When I was asked to write an intro to the “Planning a Career in Talent Development” chapter for ATD’s Handbook for Training and Talent Development, I looked back on my own career and discovered something startling—I didn’t plan it. At least not in the beginning. And I certainly didn’t design it.
Like many, I explored the most in-demand jobs, investigated the highest-paying careers, and pored over The Best Companies to Work For list. Now, I see that after all that, I simply went where my interests, judgements and beliefs led me. My advice to you on planning a career in talent development (TD) is to start with YOU.
Who Are You?Your degree, certificates, and experience are critical components of your career, but the essence of what you bring to TD begins with who you are. You can earn a coaching certificate and make it part of your resume, but if you lack the emotional intelligence to relate to others effectively and you don’t believe people are truly capable of improving, or if you don’t get excited about providing personal mentorship to a 20-person team, you should probably avoid a coaching path.
Likewise, your education can provide you with the methodology to identify a business problem, and your research or experience might tell you what has worked and what hasn’t. Unless you bring sufficient curiosity, creativity, and commitment to the problem, you probably wouldn’t be a successful business partner.
In other words, a career in talent development is largely about your mindset. I believe there are certain mindsets that will serve you, as TD professionals, well wherever you are and will make the difference between hanging on for the ride and creating the career of your dreams. These mindsets are described in the ATD Handbook.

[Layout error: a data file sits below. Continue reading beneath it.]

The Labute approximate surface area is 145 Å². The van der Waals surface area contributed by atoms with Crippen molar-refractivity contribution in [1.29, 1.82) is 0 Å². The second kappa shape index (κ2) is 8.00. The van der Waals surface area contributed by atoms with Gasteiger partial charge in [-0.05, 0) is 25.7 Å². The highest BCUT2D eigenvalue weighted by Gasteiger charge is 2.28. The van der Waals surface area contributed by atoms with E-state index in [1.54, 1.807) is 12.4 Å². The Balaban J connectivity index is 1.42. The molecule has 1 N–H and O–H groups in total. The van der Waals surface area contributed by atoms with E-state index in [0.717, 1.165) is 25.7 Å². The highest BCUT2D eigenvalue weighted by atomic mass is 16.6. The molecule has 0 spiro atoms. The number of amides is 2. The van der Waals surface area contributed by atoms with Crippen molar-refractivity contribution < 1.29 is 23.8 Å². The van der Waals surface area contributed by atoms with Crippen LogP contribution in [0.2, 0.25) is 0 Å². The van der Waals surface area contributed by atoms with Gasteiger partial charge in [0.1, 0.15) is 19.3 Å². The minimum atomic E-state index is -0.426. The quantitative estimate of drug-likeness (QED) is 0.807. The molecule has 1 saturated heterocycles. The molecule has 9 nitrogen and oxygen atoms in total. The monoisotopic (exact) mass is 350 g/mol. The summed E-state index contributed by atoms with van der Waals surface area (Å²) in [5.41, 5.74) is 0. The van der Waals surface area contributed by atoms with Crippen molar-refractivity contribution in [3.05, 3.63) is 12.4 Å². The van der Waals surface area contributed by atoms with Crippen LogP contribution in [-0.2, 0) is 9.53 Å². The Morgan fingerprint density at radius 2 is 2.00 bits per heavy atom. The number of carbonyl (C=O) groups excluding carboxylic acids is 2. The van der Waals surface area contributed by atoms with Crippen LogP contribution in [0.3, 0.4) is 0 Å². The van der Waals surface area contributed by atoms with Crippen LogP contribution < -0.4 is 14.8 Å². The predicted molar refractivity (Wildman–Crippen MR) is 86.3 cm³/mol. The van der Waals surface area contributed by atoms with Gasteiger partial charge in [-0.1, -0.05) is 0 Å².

Here is the list of mindsets described in detail in the handbook:
- The Inquirer: Inquirers are unusually curious, willing to ask questions, and able to evaluate the validity of the answers.
- The Envisioner: Envisioners can imagine things that don’t currently exist.
- The Ambiguity Appreciator: Ambiguity Appreciators can sit in uncertainty without trying to escape immediately.
- The Pulse Checker: Pulse Checkers are vigilant and alert to vital signs, trends, and threats.
- The Conscious Connector: Conscious Connectors naturally identify and see alignment between seemingly disparate concepts and ideas.
- The Bottom Liner: Bottom Liners approach problems, decisions, and projects with a business case mentality.
- The Change Chaser: Change Chasers both react to and instigate change.
- The Network Finder and Minder: Network Finders and Minders identify and maintain relationships with those critical to their success and that of the organization.